In spite of the word being used only once, the horror of being buried alive is a theme that surfaces in a number of Poe's tales. A similar theme involves the confinement of bodies and body parts inside walls and other tight spaces, as in "The Tell-Tale Heart," "The Murders in the Rue Morgue," and "The Cask of Amontillado." The verb immure, which means " to enclose within or as if within walls" or "to imprison," would be a perfect verb to describe what happens in these stories, but perhaps was too obvious a choice for Poe, who never used it.
Alarum is an older spelling of our word alarm that can be found in a number of Shakespeare's works. But in medieval times, that word had a specific meaning as a call to arms. The Italian phrase all’arme! means literally “to arms” or “to your weapons.” The call was borrowed into other languages and came to be shortened to alarme in early French and Middle English.
Alarum turns up in the third verse of Poe's poem "The Bells":
Hear the loud alarum bells—
What tale of terror, now, their turbulency tells!
In the startled ear of night
How they scream out their affright!
The poem takes a jarring twist here, after Poe uses its first two verses to celebrate musicality, first of rhythmic sleigh bells that "seem to twinkle / With a crystalline delight / Keeping time, time, time, / In a sort of Runic rhyme" and then of wedding bells ringing out "Through the balmy air of night .. From the molten-golden notes, And all in tune."
The third verse is then crammed with words that evoke discordance in their metallic din: twanging and clanging; jangling and wrangling; anger and clangour, showing in their contrast with the previous verses the range of responses a bell can elicit.
Purloin appears in the title of Poe's story "The Purloined Letter." It is defined as "to appropriate wrongfully and often by a breach of trust," though it is often used simply as a fanciful synonym of steal in the same vein as pilfer, filch, or swipe.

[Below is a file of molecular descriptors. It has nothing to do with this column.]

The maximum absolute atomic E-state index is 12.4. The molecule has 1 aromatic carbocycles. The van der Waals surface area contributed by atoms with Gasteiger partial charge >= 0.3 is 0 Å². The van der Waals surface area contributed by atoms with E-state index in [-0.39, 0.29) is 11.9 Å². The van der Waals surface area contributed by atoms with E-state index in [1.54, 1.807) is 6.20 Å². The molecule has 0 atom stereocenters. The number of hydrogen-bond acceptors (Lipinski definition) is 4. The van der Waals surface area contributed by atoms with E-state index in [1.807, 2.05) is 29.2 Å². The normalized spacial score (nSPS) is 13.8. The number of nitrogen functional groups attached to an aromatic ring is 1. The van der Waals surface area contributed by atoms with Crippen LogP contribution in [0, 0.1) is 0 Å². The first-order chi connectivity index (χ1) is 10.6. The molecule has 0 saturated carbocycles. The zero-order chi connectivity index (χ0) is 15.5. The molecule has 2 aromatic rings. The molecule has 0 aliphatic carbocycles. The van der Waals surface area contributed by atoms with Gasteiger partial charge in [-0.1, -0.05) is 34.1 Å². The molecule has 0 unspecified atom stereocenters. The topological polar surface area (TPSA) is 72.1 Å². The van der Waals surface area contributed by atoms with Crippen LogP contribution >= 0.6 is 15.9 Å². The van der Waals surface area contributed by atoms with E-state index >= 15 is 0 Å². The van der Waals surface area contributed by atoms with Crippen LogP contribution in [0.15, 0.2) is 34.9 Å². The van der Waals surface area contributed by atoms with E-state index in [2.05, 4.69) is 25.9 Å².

“Well, then; I have received personal information, from a very high quarter, that a certain document of the last importance, has been purloined from the royal apartments. The individual who purloined it is known; this beyond a doubt; he was seen to take it. It is known, also, that it still remains in his possession.”
— "The Purloined Letter," 1844
Purloined (the verb is from the Anglo-French purluigner, meaning "to prolong, postpone, set aside") is repeated several times by C. Auguste Dupin throughout the story. Why the choice of that word, instead of stolen, swiped, or filched? One possibility is that purloined has a quiet intonation that seems to fit the stashing away of a paper letter, whereas with swiped or filched you can almost hear the sound of something being quickly snatched.
All the heavens, seem to twinkle
With a crystalline delight;
Keeping time, time, time,
In a sort of Runic rhyme,
To the tintinnabulation that so musically wells
From the bells, bells, bells, bells,
Bells, bells, bells—
From the jingling and the tinkling of the bells.
— "The Bells," 1849
As we noted previously, "The Bells" uses a heavy amount of onomatopoeia, and Poe occasionally went to great lengths to find words that evoked the sounds he wanted, to the point of coining the noun tintinnabulation to describe the ringing of the sleigh bells in the opening verse. Poe didn't pull the word out of thin air, however: his source was the Latin noun for "bell," tintinnabulum. That noun comes from the verb tintinnare, which means "to ring, clang, or jingle," and itself is onomatopoeic, originating as a vocal imitation of the sound of a ringing bell.
As a verb, surcease means "to come to an end" or "to put an end to something." Poe uses it as a noun in "The Raven" to mean "a temporary cessation":